Repeat this process until your partner has randomly played all 12 seventh chords several times each.

Sing a specific chord tone in the seventh chord

After singing each note of the chords, learn to pick out specific chord tones.

Partner
Plays a seventh chord from the list above and specifies one of the chord tones.

You
Hear the chord in your mind and isolate the chord tone that your partner specified. Sing that specific chord tone paying close attention to how it sounds, then identify the chord. If you need it repeated before attempting to sing it, request that your partner play the chord again.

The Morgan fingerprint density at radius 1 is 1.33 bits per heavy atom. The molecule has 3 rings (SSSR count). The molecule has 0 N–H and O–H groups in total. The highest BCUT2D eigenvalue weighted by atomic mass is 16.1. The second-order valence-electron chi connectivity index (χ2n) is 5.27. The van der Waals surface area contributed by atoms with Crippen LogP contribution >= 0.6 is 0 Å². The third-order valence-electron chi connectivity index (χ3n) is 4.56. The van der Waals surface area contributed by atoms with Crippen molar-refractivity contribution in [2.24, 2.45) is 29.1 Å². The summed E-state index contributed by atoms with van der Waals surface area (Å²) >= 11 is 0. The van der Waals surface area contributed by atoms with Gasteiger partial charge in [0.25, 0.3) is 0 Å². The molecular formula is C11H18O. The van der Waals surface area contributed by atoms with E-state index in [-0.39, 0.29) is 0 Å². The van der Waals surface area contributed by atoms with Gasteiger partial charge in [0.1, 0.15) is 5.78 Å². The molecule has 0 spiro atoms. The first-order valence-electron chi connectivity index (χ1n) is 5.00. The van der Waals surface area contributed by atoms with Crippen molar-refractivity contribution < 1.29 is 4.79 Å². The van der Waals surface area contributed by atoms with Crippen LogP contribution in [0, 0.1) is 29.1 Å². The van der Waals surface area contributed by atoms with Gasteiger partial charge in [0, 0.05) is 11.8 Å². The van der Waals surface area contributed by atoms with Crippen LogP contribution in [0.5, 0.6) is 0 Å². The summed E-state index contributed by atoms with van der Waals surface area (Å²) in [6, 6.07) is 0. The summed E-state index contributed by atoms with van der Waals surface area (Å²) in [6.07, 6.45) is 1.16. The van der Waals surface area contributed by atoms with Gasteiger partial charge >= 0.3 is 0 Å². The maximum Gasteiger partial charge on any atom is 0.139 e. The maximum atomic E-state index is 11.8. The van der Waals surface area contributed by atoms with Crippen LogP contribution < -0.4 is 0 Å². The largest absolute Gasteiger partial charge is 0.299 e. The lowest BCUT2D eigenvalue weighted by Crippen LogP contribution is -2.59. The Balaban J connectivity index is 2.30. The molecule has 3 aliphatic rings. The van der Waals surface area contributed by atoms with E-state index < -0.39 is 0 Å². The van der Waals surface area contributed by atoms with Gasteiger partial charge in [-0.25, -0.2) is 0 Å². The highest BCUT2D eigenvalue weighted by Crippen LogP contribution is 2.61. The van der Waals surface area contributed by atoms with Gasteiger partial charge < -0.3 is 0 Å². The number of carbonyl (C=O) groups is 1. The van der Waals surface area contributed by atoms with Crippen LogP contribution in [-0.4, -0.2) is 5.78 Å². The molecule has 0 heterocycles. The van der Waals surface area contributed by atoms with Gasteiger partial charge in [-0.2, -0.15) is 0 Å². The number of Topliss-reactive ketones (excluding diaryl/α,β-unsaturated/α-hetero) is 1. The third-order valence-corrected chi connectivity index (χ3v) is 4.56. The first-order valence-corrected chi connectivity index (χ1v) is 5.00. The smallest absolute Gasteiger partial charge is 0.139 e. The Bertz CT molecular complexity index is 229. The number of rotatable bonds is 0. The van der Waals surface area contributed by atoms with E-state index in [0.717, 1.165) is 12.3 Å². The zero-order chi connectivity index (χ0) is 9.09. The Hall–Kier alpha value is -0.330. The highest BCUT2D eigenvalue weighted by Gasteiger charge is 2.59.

Partner
Verifies pitch accuracy of your singing. If you are incorrect, have your partner play it again, listen even more closely and try again. Do not proceed to the next chord until you sing and identify it accurately.

Repeat this process with another seventh chord.

Fundamental ear training: seventh chords

Accurately singing and hearing seventh chords comes from having built a strong foundation by practicing intervals and triads as described in these Fundamental Ear Training Exercises. The seventh chord exercises described in this article will continue to develop a strong foundation, paving the way to hear more and more complex sounds in the future.

Determine where you’re at in regards to developing your ear, and when appropriate, add these seventh chord exercises to your routine. Take your time and integrate them gradually into your practice. Aim to practice daily for 20 minutes. If you don’t have 20 minutes, find 10. Enjoy your daily ear training sessions and soon you’ll be hearing music in a totally different way than you do now.